★★★★☆ Meaty winter fare delivered with authenticity and heart.
Kincoppal Rose Bay Chapel, Sydney
August 16, 2016
There’s nothing quite beats intimate music making in an appropriate location when the musicians are clearly playing for the sheer joy of it. This was my second time hearing Richard Gill’s marvellous young period instrument ensemble orchestra seventeen88, and if anything it was even better than the first.
One of the best things about this orchestra is their willingness to programme big, bold and beautiful, willing an audience to step out of the comfort zone of the mainstream rep and try something intriguing and new. Of course, Mozart and Haydn are hardly rarities, but how many of us will have heard the 16-year-old Wolfgang Amadeus’s Symphony No 17 played live? Or for that matter Haydn’s 62nd Symphony, tucked away as it is in his middle-period and without benefit of catchy subtitle (I’d have lamely called it “the Resolute” for it’s determination to stay resolutely in the key of D Major).
The first half of the programme was chamber music – a Mendelssohn String Symphony (No 6 in E Flat) and a delicious Reicha Octet for winds and strings that lasted longer than many classical symphonies. The Mendelssohn, with its spirited Allegro, elegant Menuetto and dashing Prestissimo was a backward-looking work (hardly surprising given he was 11 years-old at the time!) and received a winning performance, the warm, woody sound of the gut strings perfectly suited to the generous Kincoppal Chapel acoustic. The Reicha was a real find – according to clarinettist Nicole van Bruggen it had taken her 26 years to get the chance to programme it! The combination of four sonorous wind instruments (horn, clarinet, oboe and bassoon) is revealingly scored against string quartet in what often felt like a game of musical tennis. Packed full of ear-worming tunes and perky rhythms it bubbled along very nicely despite its considerable length.
I realise that this has nothing to do with the price of fish but I might just add that as an ensemble (and an impressive line-up of some of Australia’s finest H.I.P. musicians), not only were they a decidedly non-po-faced and communicative bunch (several were prepared to come out and chat us through the music and the vagaries of tuning period instruments), but they were also effortlessly co-ordinated in elegant blacks despite, one imagines, not having access to an international fashion house to sponsor the look.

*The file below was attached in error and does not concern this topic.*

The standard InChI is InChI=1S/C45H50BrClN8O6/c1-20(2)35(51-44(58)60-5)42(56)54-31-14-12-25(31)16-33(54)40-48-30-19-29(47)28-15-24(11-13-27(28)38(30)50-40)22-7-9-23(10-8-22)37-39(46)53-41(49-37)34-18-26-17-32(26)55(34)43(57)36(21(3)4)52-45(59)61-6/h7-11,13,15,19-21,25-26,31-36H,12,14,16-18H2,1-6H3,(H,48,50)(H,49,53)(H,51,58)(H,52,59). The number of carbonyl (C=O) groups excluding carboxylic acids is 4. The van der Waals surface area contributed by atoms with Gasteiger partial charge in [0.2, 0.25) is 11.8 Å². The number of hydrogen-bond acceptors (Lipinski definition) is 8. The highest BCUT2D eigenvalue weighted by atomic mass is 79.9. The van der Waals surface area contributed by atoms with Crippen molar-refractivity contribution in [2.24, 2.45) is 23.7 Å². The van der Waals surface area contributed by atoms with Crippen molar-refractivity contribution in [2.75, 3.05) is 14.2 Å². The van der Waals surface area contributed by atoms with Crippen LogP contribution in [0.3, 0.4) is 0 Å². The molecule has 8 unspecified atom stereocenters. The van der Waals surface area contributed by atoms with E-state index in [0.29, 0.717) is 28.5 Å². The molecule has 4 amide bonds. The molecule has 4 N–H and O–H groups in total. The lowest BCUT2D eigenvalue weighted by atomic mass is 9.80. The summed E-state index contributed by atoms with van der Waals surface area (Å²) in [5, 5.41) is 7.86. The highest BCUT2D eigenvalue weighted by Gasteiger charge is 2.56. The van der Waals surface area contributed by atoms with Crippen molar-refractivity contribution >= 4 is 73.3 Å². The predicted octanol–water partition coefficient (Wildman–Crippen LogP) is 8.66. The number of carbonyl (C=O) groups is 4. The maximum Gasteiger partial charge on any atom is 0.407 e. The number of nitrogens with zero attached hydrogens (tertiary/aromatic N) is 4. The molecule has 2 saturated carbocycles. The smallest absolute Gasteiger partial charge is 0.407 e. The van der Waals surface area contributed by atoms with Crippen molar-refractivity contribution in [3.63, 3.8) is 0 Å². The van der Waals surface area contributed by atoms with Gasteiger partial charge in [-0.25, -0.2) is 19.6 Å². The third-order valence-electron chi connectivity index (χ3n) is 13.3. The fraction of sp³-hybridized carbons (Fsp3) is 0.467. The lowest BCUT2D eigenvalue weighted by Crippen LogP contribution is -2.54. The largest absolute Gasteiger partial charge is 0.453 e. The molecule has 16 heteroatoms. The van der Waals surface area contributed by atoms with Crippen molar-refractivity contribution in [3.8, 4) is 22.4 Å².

After tea and/or bubbles and sandwiches on the terrace (enjoying possibly the view of Sydney), the forces expanded to 18 players plus harpsichord (the splendid Benjamin Bayl) for the substantial orchestral half – two symphonies and a concerto. Mozart’s 17th has more rockets in its first movement than Mannheim on New Year’s Eve and a real ‘tallyho’ finale. In the middle is a lovely Andante, which really benefitted from the antiphonally placed violins and director Rachael Beesley’s graceful solo.
The Haydn, with its dogged key choices, received an energetic reading from sunny start to Beethovian finish. Somewhere in the middle was a lovely Allegretto with Melissa Farrow’s flute singing sweetly over a bed of swelling strings. Perhaps the highlight, though, was Emma Black’s thoroughly idiomatic performance of the Mozart Oboe Concerto. Now Professor of Oboe in Graz, her spiky tone cut through the heaviest orchestral tutti while her phrasing was a dream. The Adagio was most eloquent, its cadenza quite enchanting.
At their age, orchestra seventeen88 are presumably yet to get a decent leg up on the funding ladder, relying primarily on private donations. With a gap in the market for a Classical-cum-Romantic orchestra, it is to be hoped that the powers that be (whoever they might be post-Brandis raid) will spot that and help them on their way. In the meantime, those of us in at the start can hopefully look forward to more of this kind of intimate, informed, intelligent and really rather magical musical experience.